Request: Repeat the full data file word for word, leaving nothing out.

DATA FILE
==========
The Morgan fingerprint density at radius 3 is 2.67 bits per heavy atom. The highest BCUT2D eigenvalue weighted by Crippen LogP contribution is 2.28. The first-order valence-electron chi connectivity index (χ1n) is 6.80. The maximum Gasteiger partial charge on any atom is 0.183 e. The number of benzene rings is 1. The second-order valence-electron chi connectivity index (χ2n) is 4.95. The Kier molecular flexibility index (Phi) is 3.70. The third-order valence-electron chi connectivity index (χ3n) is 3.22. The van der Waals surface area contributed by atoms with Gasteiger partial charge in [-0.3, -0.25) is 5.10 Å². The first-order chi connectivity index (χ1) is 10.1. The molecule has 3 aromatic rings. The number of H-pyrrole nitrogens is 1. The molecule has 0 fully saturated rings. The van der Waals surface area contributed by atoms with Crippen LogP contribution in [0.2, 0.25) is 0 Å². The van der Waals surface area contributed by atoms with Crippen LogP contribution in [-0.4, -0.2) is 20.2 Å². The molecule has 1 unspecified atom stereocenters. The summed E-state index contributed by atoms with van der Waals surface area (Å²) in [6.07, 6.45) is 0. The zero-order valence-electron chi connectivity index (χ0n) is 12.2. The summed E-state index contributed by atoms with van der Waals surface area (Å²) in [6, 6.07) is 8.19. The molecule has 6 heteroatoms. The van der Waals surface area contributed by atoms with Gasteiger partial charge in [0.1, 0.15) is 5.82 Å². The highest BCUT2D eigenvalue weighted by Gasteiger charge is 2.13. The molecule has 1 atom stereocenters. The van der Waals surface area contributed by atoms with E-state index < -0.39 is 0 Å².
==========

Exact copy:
The Morgan fingerprint density at radius 3 is 2.67 bits per heavy atom. The highest BCUT2D eigenvalue weighted by Crippen LogP contribution is 2.28. The first-order valence-electron chi connectivity index (χ1n) is 6.80. The maximum Gasteiger partial charge on any atom is 0.183 e. The number of benzene rings is 1. The second-order valence-electron chi connectivity index (χ2n) is 4.95. The Kier molecular flexibility index (Phi) is 3.70. The third-order valence-electron chi connectivity index (χ3n) is 3.22. The van der Waals surface area contributed by atoms with Gasteiger partial charge in [-0.3, -0.25) is 5.10 Å². The first-order chi connectivity index (χ1) is 10.1. The molecule has 3 aromatic rings. The number of H-pyrrole nitrogens is 1. The molecule has 0 fully saturated rings. The van der Waals surface area contributed by atoms with Crippen LogP contribution in [0.2, 0.25) is 0 Å². The van der Waals surface area contributed by atoms with Crippen LogP contribution in [-0.4, -0.2) is 20.2 Å². The molecule has 1 unspecified atom stereocenters. The summed E-state index contributed by atoms with van der Waals surface area (Å²) in [6.07, 6.45) is 0. The zero-order valence-electron chi connectivity index (χ0n) is 12.2. The summed E-state index contributed by atoms with van der Waals surface area (Å²) in [6, 6.07) is 8.19. The molecule has 6 heteroatoms. The van der Waals surface area contributed by atoms with Gasteiger partial charge in [0.1, 0.15) is 5.82 Å². The highest BCUT2D eigenvalue weighted by Gasteiger charge is 2.13. The molecule has 1 atom stereocenters. The van der Waals surface area contributed by atoms with E-state index < -0.39 is 0 Å².